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Day 17: The Weather

I know you’re thinking, wow, Adriel’s run out of things to say in her 31-day blogging challenge and now we’re going to talk about the weather.  Stay with me.  I am going to talk about the weather, but not because I’ve run out of things to say.  It actually turns out that I have become someone for whom weather is an interesting topic of conversation.  You know that famous line from My Fair Lady when Mrs. Higgins tells Henry, “I suggest you stick to two topics, the weather and your health,” because Henry seems to be unable of speaking without offending Eliza.  That’s the thing about talking about the weather, no one could be offended by it.  Talking about the weather really seems to be talking about nothing at all.

For five years, I lived in a very warm place.  We joked that there was the warm season and the windy season.  The windy season was also warm.  I trained myself to run outside in 95 degree weather.  The wind was a relief.  We talked about the weather a lot.  It was remarkable.  And the extremes affected the way we lived.  We made decisions in light of the weather.  What time of day to run, whether to stay in, that sort of thing.

Aristotle maintains in Politics VII.7 that cold weather makes one spirited but not intelligent, warm weather makes one intelligent, but lacking in spirt, and moderate temperatures makes people both spirited and intelligent, thus explaining why the Greeks were so special.  (I always like to take the opportunity to point out that Aristotle thought the Europeans lacked intelligence.)  That kind of thinking is dangerous, and we see it in the prejudices against the peoples from warm regions.  But we do seem to share this collective sense that weather can affect our mood and even our personality.  Consider seasonal affective disorder.  And those reserved Minnesotans.  It turns out that research doesn’t really bear up the notion that weather affects our mood — studies are conflicting and inconclusive.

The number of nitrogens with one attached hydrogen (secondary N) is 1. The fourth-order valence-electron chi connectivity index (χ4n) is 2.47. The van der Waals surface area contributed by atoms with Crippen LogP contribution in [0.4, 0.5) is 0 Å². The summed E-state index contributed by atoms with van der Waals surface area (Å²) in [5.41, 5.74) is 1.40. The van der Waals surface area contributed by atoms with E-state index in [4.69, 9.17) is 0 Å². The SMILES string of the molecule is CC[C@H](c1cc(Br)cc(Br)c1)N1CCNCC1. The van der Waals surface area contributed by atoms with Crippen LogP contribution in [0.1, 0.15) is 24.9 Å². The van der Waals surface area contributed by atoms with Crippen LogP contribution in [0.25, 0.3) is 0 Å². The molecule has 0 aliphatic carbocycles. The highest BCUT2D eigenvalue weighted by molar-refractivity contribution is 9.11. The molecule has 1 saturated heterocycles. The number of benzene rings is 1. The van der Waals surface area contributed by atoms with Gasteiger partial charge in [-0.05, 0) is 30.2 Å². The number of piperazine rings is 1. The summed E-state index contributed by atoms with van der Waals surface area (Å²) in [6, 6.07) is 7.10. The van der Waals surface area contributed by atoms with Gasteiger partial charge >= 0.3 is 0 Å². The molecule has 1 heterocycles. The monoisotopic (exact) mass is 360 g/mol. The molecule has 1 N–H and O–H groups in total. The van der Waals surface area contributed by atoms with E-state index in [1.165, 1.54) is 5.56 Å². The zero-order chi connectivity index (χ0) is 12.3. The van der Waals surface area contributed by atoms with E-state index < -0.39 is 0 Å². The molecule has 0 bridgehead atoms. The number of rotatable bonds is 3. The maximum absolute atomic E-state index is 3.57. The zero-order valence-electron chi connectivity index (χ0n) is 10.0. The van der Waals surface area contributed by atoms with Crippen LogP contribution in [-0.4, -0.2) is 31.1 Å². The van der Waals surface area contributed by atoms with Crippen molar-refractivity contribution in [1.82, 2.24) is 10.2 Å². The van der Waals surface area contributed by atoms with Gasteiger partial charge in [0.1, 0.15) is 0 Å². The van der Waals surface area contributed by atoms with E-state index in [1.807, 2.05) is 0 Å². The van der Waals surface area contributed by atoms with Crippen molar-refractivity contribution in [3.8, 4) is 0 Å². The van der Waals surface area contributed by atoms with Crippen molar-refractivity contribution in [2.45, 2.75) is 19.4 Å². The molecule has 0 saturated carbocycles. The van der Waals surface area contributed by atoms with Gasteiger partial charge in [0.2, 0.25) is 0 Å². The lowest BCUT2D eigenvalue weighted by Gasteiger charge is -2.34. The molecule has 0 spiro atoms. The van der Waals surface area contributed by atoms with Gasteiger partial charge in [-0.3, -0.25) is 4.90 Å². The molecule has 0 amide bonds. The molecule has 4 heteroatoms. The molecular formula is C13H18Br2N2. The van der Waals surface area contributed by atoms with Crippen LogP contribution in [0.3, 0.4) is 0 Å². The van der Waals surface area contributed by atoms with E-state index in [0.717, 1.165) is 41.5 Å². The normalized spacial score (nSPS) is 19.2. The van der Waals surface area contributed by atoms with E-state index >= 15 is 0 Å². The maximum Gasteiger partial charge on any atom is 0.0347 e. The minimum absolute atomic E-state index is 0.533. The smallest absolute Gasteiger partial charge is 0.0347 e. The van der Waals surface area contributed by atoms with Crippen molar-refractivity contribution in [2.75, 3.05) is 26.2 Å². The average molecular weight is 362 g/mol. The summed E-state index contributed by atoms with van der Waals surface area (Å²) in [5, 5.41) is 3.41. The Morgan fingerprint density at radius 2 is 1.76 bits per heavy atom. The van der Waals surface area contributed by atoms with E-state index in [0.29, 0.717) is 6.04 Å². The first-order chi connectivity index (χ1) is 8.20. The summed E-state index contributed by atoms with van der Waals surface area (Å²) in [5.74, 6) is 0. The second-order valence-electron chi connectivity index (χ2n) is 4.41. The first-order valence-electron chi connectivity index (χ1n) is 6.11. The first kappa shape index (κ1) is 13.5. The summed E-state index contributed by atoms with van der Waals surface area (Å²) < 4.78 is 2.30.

Yet still, the weather.  It’s something I think about.  We are not supposed to think that the weather matters.  That’s why we can speak about it polite conversation but not the things that do matter, religion and politics and so forth.  This disregard for the significance of weather seems to follow from a sense that the natural world need have no effect on our day-to-day existence.  Sure snow might shut down school, but we would all like to be able to find bigger and more efficient machines to make it possible for all things to continue regardless of the weather.  At first glimpse, this looks like a rejection of materialism–the material circumstances will not influence our way of being in the world.  That’s what I think Aristotle is pointing to–that the material circumstances need to be accounted for in our efforts to have flourishing communities.  Hobbes maintained that only that human beings can only have control over that which we have made.  So if you want to have control over your world, you need to make your world.  The intervention of nature into that world would appear to be a leak in the world that humans have made.  A leak that needs to be plugged up.   Such a view supposes that the work of human making needs to be set against nature instead of in concert with nature.  The view that nature is something we must oppose and overcome is a view accompanied by a long history of injustices against those whose lives seemed more affected by nature, women, workers, people from warm places, people from cold places.  Such a view of nature is also what allows us to feel like it is civilization when we are destroying the earth.

I prefer to talk about the weather.  And to think the weather matters.

This morning I woke up and there was snow on the ground.

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